Krishnan, Singh and Jain’s careful analysis of the complaints showed that most complaints centred on issues such as lack of lounges with partner airlines, poor facilities for missed flights and the tendency of staff at partner airlines to refer customers to their home airline when problems arose. Many airlines seemed to compromise on the level of service provided to the customers of their partner airlines.
Why dissatisfied customers?
Based on their research, Krishnan, Singh and Jain come up with four reasons that cause variations in service quality of different airlines in an alliance. First, being part of an alliance stretched airlines’ service capabilities. When new members joined the alliance, member airlines were forced to cater to higher traffic flows with limited infrastructure. For instance, United Airlines’ service infrastructure may be adequate to serve its own customer base, while proving to be highly inadequate to serve the entire customer base of the Star Alliance. Consequently, greater strain on services could prompt airlines to focus more on their own customers than on partners’ customers.
Second, airlines differed in policies related to extra-baggage allowance, miles accrual, missed flights or lost baggage. For example, ANA and other partner members of Star Alliance may calculate miles accrual using different formulae. So, if the first leg of the journey is with ANA, and the second leg is with Singapore Airlines, miles accrual may vary significantly. These differences in policies tend to create dissatisfaction among ANA’s customers who expect the policies of their home airline to apply to all airlines in the alliance.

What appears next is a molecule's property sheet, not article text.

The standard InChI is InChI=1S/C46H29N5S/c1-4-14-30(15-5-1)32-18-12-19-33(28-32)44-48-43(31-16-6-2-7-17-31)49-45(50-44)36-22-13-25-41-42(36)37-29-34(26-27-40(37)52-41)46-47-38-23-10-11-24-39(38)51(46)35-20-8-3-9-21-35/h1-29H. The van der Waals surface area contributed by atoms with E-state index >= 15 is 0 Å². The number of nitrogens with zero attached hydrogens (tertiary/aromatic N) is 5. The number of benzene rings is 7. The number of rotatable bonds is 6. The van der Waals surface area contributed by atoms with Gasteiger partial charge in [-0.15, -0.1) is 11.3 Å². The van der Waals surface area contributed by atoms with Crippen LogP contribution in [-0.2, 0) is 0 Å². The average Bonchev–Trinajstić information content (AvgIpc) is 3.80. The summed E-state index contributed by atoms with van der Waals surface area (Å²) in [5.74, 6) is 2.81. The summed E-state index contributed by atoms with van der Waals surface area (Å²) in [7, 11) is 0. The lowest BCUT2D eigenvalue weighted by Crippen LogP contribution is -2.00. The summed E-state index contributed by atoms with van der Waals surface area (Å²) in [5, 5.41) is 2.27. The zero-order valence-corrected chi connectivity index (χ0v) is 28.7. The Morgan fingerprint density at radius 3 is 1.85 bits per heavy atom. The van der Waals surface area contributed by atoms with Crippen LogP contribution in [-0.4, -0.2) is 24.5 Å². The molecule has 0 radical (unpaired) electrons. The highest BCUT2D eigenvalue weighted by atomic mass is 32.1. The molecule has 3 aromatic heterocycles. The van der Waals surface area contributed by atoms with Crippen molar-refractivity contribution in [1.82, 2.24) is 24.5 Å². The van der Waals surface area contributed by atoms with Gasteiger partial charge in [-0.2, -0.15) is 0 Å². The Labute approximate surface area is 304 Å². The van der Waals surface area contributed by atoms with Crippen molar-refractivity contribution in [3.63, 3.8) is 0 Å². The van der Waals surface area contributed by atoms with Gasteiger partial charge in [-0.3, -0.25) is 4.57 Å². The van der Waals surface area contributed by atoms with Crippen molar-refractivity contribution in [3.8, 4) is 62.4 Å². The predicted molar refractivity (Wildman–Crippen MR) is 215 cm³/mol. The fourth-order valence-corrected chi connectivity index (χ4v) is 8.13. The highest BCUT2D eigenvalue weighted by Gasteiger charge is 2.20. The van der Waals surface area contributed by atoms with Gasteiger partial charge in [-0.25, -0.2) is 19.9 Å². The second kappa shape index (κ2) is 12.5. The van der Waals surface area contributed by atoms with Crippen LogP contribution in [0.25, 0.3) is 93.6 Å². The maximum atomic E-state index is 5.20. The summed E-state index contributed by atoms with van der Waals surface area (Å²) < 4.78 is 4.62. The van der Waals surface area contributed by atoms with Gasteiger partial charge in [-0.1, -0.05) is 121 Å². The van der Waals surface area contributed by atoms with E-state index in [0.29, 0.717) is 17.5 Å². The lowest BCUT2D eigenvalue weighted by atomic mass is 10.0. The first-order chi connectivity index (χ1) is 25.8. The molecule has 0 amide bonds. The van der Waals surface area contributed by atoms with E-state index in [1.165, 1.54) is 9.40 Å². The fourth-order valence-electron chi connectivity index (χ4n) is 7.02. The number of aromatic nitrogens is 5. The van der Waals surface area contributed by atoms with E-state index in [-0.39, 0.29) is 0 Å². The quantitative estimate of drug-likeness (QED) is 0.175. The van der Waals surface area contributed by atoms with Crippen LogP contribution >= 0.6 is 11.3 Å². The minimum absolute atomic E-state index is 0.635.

Third, every airline varies in the provision of ‘additional’ services to its customers. For instance, Lufthansa’s policy related to loyal customers and seat upgrades could be very different from Singapore Airlines. Expecting similar loyalty programme services, Singapore Airlines customers may demand seat upgrades that Lufthansa provides only to its loyal customers. If Lufthansa service staff decline to apply such seat upgrades, Singapore Airlines customers may end up filing complaints of poor service against Lufthansa.
Finally, in times of emergencies related to missed flights and lost baggage, lacking access to information that is available with the home airline, a partner airline may simply not be in a position to help customers. For instance, customers whose home airline is Air India may question United Airlines about missed baggage because that was the partner airline for the final leg of the journey. United Airlines’ staff cannot possibly trace the missed baggage of Air India’s customers. Air India passengers may perceive United Airlines staff to be very uncooperative.
Countering complaints and standardising services
Krishnan, Singh and Jain use a game theory framework in two different scenarios to examine the factors causing service quality variations. In scenario one, the alliance is the mother organisation that decides the service level that each member airline should offer to customers of partner alliances. In scenario two, each member airline of the alliance decides the service level that it will offer to customers of partner airlines.
Krishnan, Singh and Jain find that differences in services provided by member airlines are a system-wide issue across the entire alliance, and not one that can be handled by individual airlines. In both scenarios, member airlines cannot avoid providing a lower level of service for loyal customers of partner airlines.